13. The method of claim 12 in which the linear scanning steps are performed with a sweeping laser beam.
14. The method of claim 13 further comprising the step of scanning the bar code symbol with a rastering laser pattern.
15. The method of claim 12 in which the linear scanning steps are performed with a series of linear CCD arrays arranged in a radial formation.
16. The method of claim 15 further comprising the step of reading the bar code symbol with a two dimensional CCD array.
17. The method of claim 16 in which the series of linear CCD arrays arranged in a radial formation form a substantially 360 array.
18. The method of claim 16 in which the series of linear CCD arrays arranged in a radial formation form a substantially 180 array.
19. A device for scanning a two dimensional bar code symbol which may be randomly oriented at an unknown angle of skew with respect to a field of view of said device, said two dimensional bar code symbol comprising a unique pattern located contiguously along at least one side thereof, wherein said device comprises:
(a) means for generating a plurality of scan lines, wherein each of said scan lines is rotated by a predetermined angle about a central point, and wherein at least some of said scan lines intersect with said pattern;
(b) means for measuring the lengths of the pattern intersected by each of said scan lines;
(c) means for calculating as a function of the measured lengths of said pattern the angle of skew of the bar code symbol with respect to the field of view of the reading device;
(d) means for rotating the field of view of the reading device to the calculated angle of skew such that the field of view is substantially aligned with the two dimensional bar code symbol; and
(e) means for scanning the two dimensional bar code symbol.
20. The device of claim 19 in which said means for generating a plurality of scan lines comprise:
(i) a laser light source,
(ii) means for sweeping light from said laser light source across said bar code symbol; and
(iii) means for rotating the orientation of said sweeping means such that subsequent sweeps are rotated by a predetermined amount around a central point; and wherein
said means for scanning said two dimensional bar code symbol comprises a two dimensional laser raster.
21. The device of claim 20 in which said calculating means comprises means for performing a least squares fit of the measured pattern lengths and predetermined rotation angles.
22. The device of claim 20 in which said calculating means comprises means for performing a sequential least squares fit of the measured pattern lengths and predetermined rotation angles.
23. A device for scanning a two dimensional bar code symbol which may be randomly oriented at an unknown angle of skew with respect to a field of view of said device, said two dimensional bar code symbol comprising a unique pattern located contiguously along at least one side thereof, wherein said device comprises:
(a) a two-dimensional CCD array defining the field of view of the device;
(b) a radial CCD matrix comprising a plurality of linear CCD arrays arranged in a radial pattern emanating from a central point and at predetermined angles, wherein each of said linear CCD arrays is separately addressable, and wherein at least some of said linear CCD arrays image said contiguous symbol pattern;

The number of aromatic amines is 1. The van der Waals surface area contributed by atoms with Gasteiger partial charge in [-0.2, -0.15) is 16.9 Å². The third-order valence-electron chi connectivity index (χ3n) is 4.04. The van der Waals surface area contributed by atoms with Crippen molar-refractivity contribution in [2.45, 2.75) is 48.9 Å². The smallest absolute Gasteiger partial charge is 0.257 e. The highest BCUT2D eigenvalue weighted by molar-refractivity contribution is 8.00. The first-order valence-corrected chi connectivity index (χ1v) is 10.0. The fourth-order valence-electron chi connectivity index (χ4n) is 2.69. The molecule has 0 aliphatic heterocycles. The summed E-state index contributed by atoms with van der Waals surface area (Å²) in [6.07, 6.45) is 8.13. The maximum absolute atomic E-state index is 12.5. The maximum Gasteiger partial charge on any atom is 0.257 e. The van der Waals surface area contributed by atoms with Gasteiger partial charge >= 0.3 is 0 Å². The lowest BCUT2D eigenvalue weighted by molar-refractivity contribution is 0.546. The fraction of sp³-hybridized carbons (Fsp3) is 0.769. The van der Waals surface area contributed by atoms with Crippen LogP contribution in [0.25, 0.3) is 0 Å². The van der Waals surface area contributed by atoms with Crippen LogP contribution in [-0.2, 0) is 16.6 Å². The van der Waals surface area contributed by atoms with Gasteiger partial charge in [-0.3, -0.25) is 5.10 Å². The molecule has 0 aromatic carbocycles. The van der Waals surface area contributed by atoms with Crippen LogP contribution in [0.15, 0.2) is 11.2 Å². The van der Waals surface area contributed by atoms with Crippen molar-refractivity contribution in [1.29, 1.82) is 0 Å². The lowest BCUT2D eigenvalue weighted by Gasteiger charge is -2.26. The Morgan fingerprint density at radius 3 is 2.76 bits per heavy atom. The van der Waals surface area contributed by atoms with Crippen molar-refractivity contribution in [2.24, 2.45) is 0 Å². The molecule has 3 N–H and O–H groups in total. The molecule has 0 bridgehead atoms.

(c) means for measuring the lengths of the portions of said contiguous symbol pattern imaged by each of said linear CCD arrays;
(d) means for calculating as a function of the measured lengths of said contiguous symbol pattern the angle of skew of the two dimensional bar code symbol with respect to the field of view of the reading device;
(e) means for rotating the two dimensional CCD array to the calculated angle of skew such that the two dimensional CCD array is substantially aligned with the two dimensional bar code symbol; and
(f) means for scanning the two dimensional bar code symbol with the two dimensional CCD array.
24. The device of claim 23 in which the calculating means implements a least squares fit of the measured pattern lengths and known rotation angles.
25. The device in claim 23 in which the calculating means implements a sequential least squares fit of the measured pattern lengths and known rotation angles.
26. The device of claim 25 in which the radial CCD matrix forms a substantially 360 array.
27. The device of claim 25 in which the radial CCD matrix forms a substantially 180 array.
Description
BACKGROUND OF THE INVENTION

1. Field of the Invention

This invention relates generally to the optical scanning of two dimensional bar code symbols and in particular to the optical scanning of a randomly oriented two-dimensional bar code symbol by first determining the orientation oil the symbol with respect to the field of view of the scanning device and then rotating the field of view accordingly so as to be aligned substantially with the symbol for scanning and further processing and decoding.

2. Description of Related Art

Bar codes have become broadly accepted as a means for automatically identifying objects. A bar code symbol is a pattern of parallel bars and spaces of various widths that represent data elements or characters. The bars represent strings of binary ones and the spaces represent strings of binary zeros. Generally, the bars and spaces can be no smaller than a specified minimum width which is called a "module" or "unit." The bars and spaces are multiples of this module size or minimum width.